The cause of death of a Nigerian student who was found in Epping Forest in the UK after a missing person probe was ‘consistent with drowning’, an inquest has heard.
18-year-old Richard Okorogheye was found in a pond in the woodland on April 5, 2021, two weeks after he went missing from his home in Ladbroke Grove, west London.
Mr. Okorogheye had sickle cell anaemia and left home on the evening of March 22 without his medication. His mother Evidence Joel contacted police the following day, but her son was not officially recorded as missing until 8 am on March 24.
Police watchdog the Independent Office for Police Conduct (IOPC) subsequently launched an investigation and said the force should apologise to his family after officers provided an ‘unacceptable level of service’ to his mother.
It added it found the performance of three police officers and three call handlers fell below the standard expected, but their actions did not meet the threshold for disciplinary action.
The IOPC probe found that Mr Okorogheye should have been classed as a missing person earlier and he was defined as low risk for too long, while a call handler inaccurately recorded his medical condition as anaemia rather than sickle cell anaemia on the initial police report.
However, the evidence did not show that the delay in upgrading Mr Okorogheye’s risk level was due to his or Ms Joel’s race, it added.
Ms Joel also claimed a police officer made a racist comment but the watchdog said that, while it could be considered ‘unprofessional’, it could not conclude the remark was ‘influenced by any bias regarding Richard’s ethnicity’.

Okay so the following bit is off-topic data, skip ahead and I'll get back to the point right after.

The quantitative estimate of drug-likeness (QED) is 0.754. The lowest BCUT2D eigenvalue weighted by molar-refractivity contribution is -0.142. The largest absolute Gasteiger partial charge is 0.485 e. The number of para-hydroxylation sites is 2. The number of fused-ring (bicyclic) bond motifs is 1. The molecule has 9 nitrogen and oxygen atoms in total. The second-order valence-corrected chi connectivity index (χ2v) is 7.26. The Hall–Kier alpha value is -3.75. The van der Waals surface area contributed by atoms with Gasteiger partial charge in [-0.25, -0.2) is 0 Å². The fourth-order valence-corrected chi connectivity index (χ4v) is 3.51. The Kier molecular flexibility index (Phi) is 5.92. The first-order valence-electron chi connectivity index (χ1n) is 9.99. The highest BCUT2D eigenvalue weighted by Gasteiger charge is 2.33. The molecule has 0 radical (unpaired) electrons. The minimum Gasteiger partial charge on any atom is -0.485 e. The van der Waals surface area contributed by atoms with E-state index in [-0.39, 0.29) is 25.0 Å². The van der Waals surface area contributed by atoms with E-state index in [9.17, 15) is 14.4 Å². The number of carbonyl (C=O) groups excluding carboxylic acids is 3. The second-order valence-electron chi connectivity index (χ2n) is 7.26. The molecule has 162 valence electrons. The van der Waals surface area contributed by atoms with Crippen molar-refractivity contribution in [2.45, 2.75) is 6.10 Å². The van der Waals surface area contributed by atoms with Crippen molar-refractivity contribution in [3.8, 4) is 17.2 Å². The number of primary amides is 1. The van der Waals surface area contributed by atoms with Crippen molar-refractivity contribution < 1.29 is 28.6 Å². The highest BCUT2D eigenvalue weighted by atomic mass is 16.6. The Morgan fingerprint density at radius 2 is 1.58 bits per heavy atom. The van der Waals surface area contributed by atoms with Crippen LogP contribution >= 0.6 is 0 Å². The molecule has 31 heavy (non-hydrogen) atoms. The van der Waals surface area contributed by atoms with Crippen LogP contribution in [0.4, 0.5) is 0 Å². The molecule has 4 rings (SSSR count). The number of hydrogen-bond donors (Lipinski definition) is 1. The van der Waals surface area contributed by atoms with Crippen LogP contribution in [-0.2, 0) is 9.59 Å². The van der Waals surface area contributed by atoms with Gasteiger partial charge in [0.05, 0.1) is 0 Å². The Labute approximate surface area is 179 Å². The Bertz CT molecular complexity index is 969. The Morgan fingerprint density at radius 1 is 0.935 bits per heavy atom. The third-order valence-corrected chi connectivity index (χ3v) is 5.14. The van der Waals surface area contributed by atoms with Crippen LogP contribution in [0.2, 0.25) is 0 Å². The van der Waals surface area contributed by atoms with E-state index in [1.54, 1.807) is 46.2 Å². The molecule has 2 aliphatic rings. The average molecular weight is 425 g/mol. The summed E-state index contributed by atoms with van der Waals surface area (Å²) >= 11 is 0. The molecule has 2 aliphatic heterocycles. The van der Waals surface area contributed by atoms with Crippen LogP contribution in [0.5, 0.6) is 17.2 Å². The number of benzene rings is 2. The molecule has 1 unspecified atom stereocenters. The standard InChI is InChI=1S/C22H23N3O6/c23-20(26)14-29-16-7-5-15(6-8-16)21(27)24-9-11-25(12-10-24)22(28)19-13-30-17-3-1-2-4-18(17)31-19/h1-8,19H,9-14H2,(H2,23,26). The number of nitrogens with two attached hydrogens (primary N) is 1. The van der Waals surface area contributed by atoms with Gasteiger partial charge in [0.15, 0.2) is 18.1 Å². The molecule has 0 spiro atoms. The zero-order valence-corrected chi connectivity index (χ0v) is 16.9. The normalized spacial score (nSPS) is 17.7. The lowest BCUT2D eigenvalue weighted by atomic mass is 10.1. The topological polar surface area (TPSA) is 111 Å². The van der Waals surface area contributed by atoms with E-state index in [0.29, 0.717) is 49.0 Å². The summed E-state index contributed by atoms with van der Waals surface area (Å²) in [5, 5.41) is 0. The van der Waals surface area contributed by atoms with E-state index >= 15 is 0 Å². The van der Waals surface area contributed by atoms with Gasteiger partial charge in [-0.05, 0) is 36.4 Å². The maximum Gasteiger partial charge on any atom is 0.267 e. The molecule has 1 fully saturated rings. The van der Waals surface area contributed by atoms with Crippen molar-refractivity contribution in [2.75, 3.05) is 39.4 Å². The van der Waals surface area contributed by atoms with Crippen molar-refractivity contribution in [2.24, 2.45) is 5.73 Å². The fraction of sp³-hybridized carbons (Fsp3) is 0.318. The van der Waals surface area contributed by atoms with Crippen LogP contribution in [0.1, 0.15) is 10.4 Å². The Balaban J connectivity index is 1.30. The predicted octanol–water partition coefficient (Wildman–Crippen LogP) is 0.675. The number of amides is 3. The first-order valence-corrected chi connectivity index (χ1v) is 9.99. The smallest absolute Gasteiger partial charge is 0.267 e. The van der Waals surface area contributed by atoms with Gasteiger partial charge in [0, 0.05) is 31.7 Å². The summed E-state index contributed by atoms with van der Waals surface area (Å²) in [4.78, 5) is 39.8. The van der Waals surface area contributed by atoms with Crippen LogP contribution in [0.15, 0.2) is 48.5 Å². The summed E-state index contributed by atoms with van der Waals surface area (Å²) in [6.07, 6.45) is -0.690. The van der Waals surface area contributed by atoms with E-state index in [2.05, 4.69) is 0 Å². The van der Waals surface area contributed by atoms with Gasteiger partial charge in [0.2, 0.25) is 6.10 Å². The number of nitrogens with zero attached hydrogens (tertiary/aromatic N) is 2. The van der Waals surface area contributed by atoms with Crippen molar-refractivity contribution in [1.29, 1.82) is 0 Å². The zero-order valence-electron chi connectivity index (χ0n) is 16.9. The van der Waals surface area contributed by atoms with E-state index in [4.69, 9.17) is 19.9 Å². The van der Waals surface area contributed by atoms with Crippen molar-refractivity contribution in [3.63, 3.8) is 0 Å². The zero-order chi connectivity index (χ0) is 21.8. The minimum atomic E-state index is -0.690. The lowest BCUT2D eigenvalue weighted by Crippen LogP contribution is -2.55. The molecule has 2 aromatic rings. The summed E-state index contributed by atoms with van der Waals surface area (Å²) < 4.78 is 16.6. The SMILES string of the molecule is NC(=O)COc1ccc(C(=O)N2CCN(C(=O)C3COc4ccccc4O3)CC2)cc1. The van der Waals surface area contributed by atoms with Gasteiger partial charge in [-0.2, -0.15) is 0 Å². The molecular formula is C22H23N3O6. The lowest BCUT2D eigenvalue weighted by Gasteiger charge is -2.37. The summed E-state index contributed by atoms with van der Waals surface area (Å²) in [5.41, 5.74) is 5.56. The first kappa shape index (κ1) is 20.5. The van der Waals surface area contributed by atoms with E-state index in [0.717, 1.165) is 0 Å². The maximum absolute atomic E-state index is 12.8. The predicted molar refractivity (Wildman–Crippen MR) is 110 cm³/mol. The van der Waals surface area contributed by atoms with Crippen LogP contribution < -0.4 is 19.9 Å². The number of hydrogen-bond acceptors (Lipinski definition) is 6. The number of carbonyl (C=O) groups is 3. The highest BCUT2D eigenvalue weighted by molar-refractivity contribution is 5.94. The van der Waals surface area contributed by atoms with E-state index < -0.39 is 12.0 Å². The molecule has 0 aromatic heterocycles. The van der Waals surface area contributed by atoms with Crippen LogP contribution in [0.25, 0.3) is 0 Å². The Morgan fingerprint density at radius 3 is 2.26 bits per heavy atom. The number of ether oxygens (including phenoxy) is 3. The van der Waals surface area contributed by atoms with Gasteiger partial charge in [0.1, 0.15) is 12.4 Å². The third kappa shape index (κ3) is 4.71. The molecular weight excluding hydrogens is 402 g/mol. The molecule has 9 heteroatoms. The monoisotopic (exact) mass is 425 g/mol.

Mr Okorogheye’s cause of death was given as ‘consistent with drowning’ by consultant forensic pathologist Dr Benjamin Swift during the first day of an inquest held at Essex Coroner’s Court in Chelmsford, on Monday.
Dr. Swift had been informed by Mr. Okorogheye’s family that he had been unable to swim and disliked water.
Area coroner Sean Horstead decided the inquest would not look into the wider circumstances surrounding Mr Okorogheye’s death, as his provisional view was that Mr Okorogheye had died by the time his mother first reported him missing to the police.
Mr Okorogheye, who was a student at Oxford Brookes University, had been isolating during the coronavirus pandemic and left home only to go to hospital to receive blood transfusions for his sickle cell disorder.
Ms. Joel said her son did not resent having to shield during the pandemic, and asked by Mr Horstead if he had any poor history of mental health, she replied ‘no, never’.
Mr. Jefir Sharif, a forensic toxicologist, gave evidence at the inquest and said levels of alcohol and gamma-hydroxybutyrate (GHB) were found in Mr. Okorogheye’s blood and urine during tests after his death.
But in a summary of Mr. Sharif’s report, the coroner said the forensic toxicologist was unable to rule out the possibility that some or all of the alcohol was produced naturally within Mr. Okorogheye’s body after death.
Mr. Sharif also said the levels of GHB suggest they were produced by the body after death rather than ingested or administered.
Dr Swift said the post-mortem examination showed Mr Okorogheye’s lungs were ‘somewhat overexpanded’ and his spleen was enlarged which would be ‘consistent with a history of sickle cell disorder’.
Mr Swift added that there were no acute injuries identified externally or internally, no marks of an offensive or defensive nature.